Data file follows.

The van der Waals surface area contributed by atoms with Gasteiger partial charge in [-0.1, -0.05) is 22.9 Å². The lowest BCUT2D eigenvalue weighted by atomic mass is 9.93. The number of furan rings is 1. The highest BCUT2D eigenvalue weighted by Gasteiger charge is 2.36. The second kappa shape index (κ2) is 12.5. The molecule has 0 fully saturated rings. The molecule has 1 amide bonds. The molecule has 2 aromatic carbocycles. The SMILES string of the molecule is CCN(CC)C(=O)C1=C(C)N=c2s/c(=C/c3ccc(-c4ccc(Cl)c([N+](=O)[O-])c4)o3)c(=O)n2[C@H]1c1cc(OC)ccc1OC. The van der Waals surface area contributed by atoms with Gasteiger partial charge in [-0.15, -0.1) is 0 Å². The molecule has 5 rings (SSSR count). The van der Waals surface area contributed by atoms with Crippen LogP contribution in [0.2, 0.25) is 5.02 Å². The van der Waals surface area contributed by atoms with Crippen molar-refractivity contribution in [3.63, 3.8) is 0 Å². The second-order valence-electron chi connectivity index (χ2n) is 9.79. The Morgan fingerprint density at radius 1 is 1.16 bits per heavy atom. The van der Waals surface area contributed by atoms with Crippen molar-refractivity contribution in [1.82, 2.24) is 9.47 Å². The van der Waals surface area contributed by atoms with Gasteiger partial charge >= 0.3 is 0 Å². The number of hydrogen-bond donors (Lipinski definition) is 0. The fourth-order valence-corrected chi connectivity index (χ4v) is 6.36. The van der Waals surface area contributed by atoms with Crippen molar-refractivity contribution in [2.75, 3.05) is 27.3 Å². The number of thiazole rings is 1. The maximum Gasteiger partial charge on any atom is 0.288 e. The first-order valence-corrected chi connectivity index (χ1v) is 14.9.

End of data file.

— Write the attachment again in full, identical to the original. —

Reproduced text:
The van der Waals surface area contributed by atoms with Gasteiger partial charge in [-0.1, -0.05) is 22.9 Å². The lowest BCUT2D eigenvalue weighted by atomic mass is 9.93. The number of furan rings is 1. The highest BCUT2D eigenvalue weighted by Gasteiger charge is 2.36. The second kappa shape index (κ2) is 12.5. The molecule has 0 fully saturated rings. The molecule has 1 amide bonds. The molecule has 2 aromatic carbocycles. The SMILES string of the molecule is CCN(CC)C(=O)C1=C(C)N=c2s/c(=C/c3ccc(-c4ccc(Cl)c([N+](=O)[O-])c4)o3)c(=O)n2[C@H]1c1cc(OC)ccc1OC. The van der Waals surface area contributed by atoms with Gasteiger partial charge in [-0.15, -0.1) is 0 Å². The molecule has 5 rings (SSSR count). The van der Waals surface area contributed by atoms with Crippen LogP contribution in [0.2, 0.25) is 5.02 Å². The van der Waals surface area contributed by atoms with Crippen molar-refractivity contribution in [3.63, 3.8) is 0 Å². The second-order valence-electron chi connectivity index (χ2n) is 9.79. The Morgan fingerprint density at radius 1 is 1.16 bits per heavy atom. The van der Waals surface area contributed by atoms with Crippen molar-refractivity contribution in [1.82, 2.24) is 9.47 Å². The van der Waals surface area contributed by atoms with Gasteiger partial charge >= 0.3 is 0 Å². The number of hydrogen-bond donors (Lipinski definition) is 0. The fourth-order valence-corrected chi connectivity index (χ4v) is 6.36. The van der Waals surface area contributed by atoms with Crippen molar-refractivity contribution in [2.75, 3.05) is 27.3 Å². The number of thiazole rings is 1. The maximum Gasteiger partial charge on any atom is 0.288 e. The first-order valence-corrected chi connectivity index (χ1v) is 14.9.